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Tips for Talking to Your Children About Divorce


When you are planning to file for divorce and you have children with your spouse, it can be difficult to know the best way for breaking the news to your kids. Parents worry that their children will not take the news of the divorce well, and they have concerns about the emotional well-being of their kids. While divorce is never easy for anyone, children can have a particularly difficult time adjusting to a separation and a dissolution of marriage. The divorce is likely to change the kids’ routines significantly, and they will likely need to acclimate to a time-sharing schedule that involves splitting time between the parents’ new residences.

Given the complications of getting divorced with children, it is especially important to plan ahead as you think through the process of telling your kids about the divorce. Articles in Psychology Today and Parents magazine provide tips that can help parents with this difficult step in the divorce process. We want to discuss some of those tips with you below.

  1. Tell All of Your Kids At the Same Time

One of the biggest mistakes parents can make when breaking the news of a divorce to their kids is to tell one of the children before the others. When only one child knows that the divorce is imminent, that child can experience an extremely heavy psychological burden—to keep the secret of the divorce from the younger kids, and, potentially, to feel that it is their responsibility to break the news. Accordingly, it is best to tell all of your children at the same time. Psychologists recommend bringing children together in a space where they are comfortable and breaking the news.

  1. Both Parents Should Tell Their Children Together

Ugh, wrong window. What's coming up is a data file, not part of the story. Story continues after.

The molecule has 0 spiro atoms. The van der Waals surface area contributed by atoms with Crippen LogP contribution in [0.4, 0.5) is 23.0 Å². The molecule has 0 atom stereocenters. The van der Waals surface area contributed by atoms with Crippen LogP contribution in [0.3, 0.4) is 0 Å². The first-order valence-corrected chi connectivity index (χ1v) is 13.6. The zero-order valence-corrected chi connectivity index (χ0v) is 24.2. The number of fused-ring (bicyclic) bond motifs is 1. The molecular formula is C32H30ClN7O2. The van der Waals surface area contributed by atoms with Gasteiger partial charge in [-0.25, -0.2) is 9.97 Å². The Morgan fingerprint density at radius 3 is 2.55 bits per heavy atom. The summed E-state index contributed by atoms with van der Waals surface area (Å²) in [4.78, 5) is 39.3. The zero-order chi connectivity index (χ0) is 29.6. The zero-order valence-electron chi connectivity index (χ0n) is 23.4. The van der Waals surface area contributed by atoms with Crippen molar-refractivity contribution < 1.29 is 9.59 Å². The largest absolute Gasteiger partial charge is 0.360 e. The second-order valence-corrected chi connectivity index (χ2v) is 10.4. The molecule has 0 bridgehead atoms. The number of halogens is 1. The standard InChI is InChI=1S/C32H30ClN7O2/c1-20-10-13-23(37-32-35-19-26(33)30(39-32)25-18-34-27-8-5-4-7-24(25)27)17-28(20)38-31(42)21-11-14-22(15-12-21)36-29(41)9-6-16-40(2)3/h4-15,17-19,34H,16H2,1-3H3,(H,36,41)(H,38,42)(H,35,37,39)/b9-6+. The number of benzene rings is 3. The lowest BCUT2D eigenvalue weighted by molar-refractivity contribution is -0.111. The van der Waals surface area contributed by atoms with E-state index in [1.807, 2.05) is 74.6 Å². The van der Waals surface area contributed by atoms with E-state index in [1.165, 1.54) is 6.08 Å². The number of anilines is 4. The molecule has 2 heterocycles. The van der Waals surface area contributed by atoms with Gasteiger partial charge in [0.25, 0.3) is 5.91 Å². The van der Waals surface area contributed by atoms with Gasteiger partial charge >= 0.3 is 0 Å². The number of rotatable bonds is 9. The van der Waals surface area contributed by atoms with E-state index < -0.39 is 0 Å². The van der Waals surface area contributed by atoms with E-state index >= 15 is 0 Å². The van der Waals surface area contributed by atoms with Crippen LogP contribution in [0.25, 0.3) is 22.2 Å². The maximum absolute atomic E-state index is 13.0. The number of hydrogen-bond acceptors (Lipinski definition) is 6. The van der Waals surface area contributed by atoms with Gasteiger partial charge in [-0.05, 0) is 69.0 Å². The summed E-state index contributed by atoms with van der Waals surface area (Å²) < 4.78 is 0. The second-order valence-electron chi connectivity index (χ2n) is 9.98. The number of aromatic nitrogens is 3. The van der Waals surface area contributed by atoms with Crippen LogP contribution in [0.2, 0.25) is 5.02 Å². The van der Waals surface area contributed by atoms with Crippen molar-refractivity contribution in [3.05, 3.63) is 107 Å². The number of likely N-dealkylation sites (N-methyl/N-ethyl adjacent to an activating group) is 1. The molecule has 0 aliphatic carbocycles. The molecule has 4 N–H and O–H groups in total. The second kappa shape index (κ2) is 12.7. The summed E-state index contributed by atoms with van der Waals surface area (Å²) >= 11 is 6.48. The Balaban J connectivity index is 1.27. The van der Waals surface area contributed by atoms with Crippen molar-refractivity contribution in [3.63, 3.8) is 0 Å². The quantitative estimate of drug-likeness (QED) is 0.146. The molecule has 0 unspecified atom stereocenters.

If possible, parents should plan to be together when their children learn about the divorce so that the kids hear the news from both parents. This tactic can help to prevent the kids from thinking that the divorce decision was made by only one of the parents, or that one of the parents is to blame. As the article in Parents magazine underscores, using the word “we” as much as you can help the kids to understand that both parents have reached the decision to get divorced, and it can help to prevent the children from becoming bitter toward one of the parents.

  1. Plan Ahead

Assuming you are still able to communicate with your spouse, you should talk in advance and plan what you will both say to your children. Just as you would prefer for any other important conversation or discussion in another area of your life, you should also plan ahead and practice for this difficult conversation. What you say to your children up front is likely to stick with them for awhile, and you want to make sure you strike the right tone and say everything you want to convey.

  1. Be Open to Your Kids’ Responses

Children will respond to news of a divorce in different ways. Do not expect a single reaction, and be prepared for a variety of emotional responses. Emphasize to your kids that all of the emotions they are experiencing are valid.

  1. Be Honest

If your kids have specific questions about the divorce, it is important to be honest, even if the answers are difficult ones to give. For example, if your kids want to know if they will need to move out of their home and split their time between two smaller houses or apartments, it is important to build trust now by telling them the truth.

Contact a Divorce Lawyer in Orlando 

The divorce process in Florida is never easy, but an experienced Orlando divorce attorney can help you with all matters pertaining to your case, from property division to child custody. Contact Anderson & Ferrin for more information.





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